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Race season is upon us and with its arrival self-effacing talk shows up for many athletes. I often hear rookies and veteran endurance athletes alike say things such as, “I hope I survive the swim,” or “I don’t think I’m going to do very well on race day,” or “I made a lot of mistakes during training so I don’t know how this race will go.” These are prime examples of negative self-talk and when this happens it present an opportunity for endurance athletes to drastically improve their training and racing by improving their mental strength.


Mental strength is the ability to produce consistently at a high level of performance despite challenges, setbacks, and adversity. And mental training is often a part of endurance sports that is neglected. There are multiple facets to mental strength, one of which is positive self-talk.

When you are faced with a challenging workout or race day conditions are less than ideal, what do you say to yourself about yourself? Do the challenges overwhelm you or do you focus on what you can control? When we are placed under pressure in training and racing, we are more susceptible to negative self-talk telling us that we aren’t very good or won’t finish or shouldn’t have started in the first place. These words, although not usually spoken out loud, can bounce around in our heads and impact our performance in training and racing. And if you don’t practice positive self-talk in training, then you are more likely to experience negative self-talk when things get tough.


Tough workouts provide excellent opportunities to improve your headspace before race day - develop short phrases related to each sport or discipline, then repeat these to yourself when you are struggling. For the swim, you can say something like “Stay Smooth” or “Long and Strong.” For the bike, you can say something along the lines of “Pedal circles.” For the run, perhaps you say, “Run strong” or “Stay tall” or “Lift your knees.” And, of course, “You’ve got this!” is a fail-safe phrase at any moment when you feel particularly challenged. Short, second-person phrases like these can provide cues to get you back on track or lift your spirits when the negative self-talk shows up.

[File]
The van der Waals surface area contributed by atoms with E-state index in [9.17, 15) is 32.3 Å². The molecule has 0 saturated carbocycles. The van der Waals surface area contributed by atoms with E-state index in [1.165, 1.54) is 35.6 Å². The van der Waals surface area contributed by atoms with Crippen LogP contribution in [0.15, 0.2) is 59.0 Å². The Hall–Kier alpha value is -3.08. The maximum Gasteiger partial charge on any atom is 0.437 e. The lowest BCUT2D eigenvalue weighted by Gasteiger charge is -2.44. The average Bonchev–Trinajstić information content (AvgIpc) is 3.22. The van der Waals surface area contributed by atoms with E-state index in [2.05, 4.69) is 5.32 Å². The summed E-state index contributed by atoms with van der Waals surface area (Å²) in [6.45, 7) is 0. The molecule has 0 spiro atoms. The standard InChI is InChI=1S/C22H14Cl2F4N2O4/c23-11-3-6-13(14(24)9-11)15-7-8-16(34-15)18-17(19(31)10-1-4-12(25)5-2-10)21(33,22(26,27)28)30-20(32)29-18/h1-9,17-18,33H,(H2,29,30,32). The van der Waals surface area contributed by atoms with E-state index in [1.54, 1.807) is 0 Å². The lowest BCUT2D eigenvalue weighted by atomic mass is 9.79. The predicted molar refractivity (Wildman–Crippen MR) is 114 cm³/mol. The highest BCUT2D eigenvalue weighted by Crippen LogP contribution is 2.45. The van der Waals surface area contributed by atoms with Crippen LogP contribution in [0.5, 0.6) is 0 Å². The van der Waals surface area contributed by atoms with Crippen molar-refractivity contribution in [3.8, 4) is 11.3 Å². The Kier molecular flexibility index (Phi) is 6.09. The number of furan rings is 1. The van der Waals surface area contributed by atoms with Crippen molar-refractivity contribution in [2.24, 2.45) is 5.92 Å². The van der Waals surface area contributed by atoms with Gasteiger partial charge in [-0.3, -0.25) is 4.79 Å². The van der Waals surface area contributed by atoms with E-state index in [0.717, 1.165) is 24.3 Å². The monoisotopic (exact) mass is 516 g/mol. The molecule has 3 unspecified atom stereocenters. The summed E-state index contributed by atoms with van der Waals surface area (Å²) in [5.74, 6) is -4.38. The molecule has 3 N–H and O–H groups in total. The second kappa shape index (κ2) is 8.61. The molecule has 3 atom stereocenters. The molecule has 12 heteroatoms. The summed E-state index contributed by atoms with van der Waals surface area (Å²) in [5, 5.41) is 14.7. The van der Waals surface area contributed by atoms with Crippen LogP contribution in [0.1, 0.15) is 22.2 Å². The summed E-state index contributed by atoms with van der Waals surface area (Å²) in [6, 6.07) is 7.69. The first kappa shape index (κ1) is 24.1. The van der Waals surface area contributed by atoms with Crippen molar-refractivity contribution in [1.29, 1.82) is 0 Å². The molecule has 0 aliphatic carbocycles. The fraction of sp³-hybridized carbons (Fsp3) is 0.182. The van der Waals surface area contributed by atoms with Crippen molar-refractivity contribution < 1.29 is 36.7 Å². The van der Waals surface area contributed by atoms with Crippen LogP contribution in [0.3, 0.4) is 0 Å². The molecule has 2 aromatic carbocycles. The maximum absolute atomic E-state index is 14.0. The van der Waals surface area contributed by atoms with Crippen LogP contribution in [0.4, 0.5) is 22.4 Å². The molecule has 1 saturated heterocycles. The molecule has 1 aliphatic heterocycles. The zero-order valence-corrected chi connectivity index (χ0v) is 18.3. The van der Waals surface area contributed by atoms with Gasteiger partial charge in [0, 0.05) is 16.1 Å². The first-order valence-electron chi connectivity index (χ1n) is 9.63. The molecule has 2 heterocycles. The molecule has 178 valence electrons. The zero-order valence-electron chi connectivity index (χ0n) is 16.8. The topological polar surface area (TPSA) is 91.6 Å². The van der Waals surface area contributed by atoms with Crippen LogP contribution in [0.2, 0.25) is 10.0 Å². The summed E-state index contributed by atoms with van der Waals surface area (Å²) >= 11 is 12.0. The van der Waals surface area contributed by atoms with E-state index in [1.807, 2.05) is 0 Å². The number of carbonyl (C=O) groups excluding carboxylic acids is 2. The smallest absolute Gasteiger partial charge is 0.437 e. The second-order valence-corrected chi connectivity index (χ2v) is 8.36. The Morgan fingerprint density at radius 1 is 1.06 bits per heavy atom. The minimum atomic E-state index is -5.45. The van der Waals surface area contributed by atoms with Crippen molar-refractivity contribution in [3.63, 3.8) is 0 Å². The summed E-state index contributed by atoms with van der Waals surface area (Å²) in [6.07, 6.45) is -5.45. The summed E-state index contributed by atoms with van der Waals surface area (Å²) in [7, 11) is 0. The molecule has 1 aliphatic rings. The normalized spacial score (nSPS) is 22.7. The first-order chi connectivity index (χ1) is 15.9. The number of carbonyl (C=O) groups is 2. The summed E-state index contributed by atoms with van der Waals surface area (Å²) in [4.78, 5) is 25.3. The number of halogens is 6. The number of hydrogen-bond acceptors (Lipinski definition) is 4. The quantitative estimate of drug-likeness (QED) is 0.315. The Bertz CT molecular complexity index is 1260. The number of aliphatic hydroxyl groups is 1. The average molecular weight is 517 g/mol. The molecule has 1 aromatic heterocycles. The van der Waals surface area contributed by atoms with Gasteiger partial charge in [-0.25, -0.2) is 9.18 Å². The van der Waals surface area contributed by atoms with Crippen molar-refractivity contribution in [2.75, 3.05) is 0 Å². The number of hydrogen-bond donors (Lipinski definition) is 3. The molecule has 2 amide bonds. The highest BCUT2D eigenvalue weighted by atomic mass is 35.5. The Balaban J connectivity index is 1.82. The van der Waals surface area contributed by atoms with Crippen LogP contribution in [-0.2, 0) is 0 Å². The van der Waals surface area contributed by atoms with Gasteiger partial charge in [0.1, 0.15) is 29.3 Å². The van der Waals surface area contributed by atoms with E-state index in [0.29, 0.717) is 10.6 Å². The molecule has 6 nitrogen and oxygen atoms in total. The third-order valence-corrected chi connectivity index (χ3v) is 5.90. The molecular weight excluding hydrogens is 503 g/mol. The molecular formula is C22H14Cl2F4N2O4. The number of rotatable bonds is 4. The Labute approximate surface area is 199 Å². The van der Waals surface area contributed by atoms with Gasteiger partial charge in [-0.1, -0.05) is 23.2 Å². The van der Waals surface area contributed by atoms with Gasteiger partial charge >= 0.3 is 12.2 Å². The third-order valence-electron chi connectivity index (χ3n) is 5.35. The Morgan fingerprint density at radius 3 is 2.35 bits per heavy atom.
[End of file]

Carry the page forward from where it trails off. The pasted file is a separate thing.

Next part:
Positive self-talk is an important aspect of preparing yourself to race well and actually racing well, no matter the distance. More often than not you will likely be saying these things silently to yourself, but don’t be surprised if you find yourself speaking these affirmations out loud. Who knows? Maybe your verbal self-talk will lift the spirits of another athlete who needs to hear the same thing.


Because mental strength plays such an important role in training and racing, this is a regular topic of conversation at our camps and during the regular communication between athlete and coach. Our goal as Playtri coaches is to help you achieve your goals in a way that is as healthy and well-prepared as possible. We don’t just coach the workouts - we coach the athlete!


Jim Rowe is a Playtri Level 4 Coach, a USAT LI Certified Coach, and NASM Certified Personal Trainer who works with adult athletes of all abilities from beginners to IRONMAN World Championship qualifiers. Learn more about Jim at

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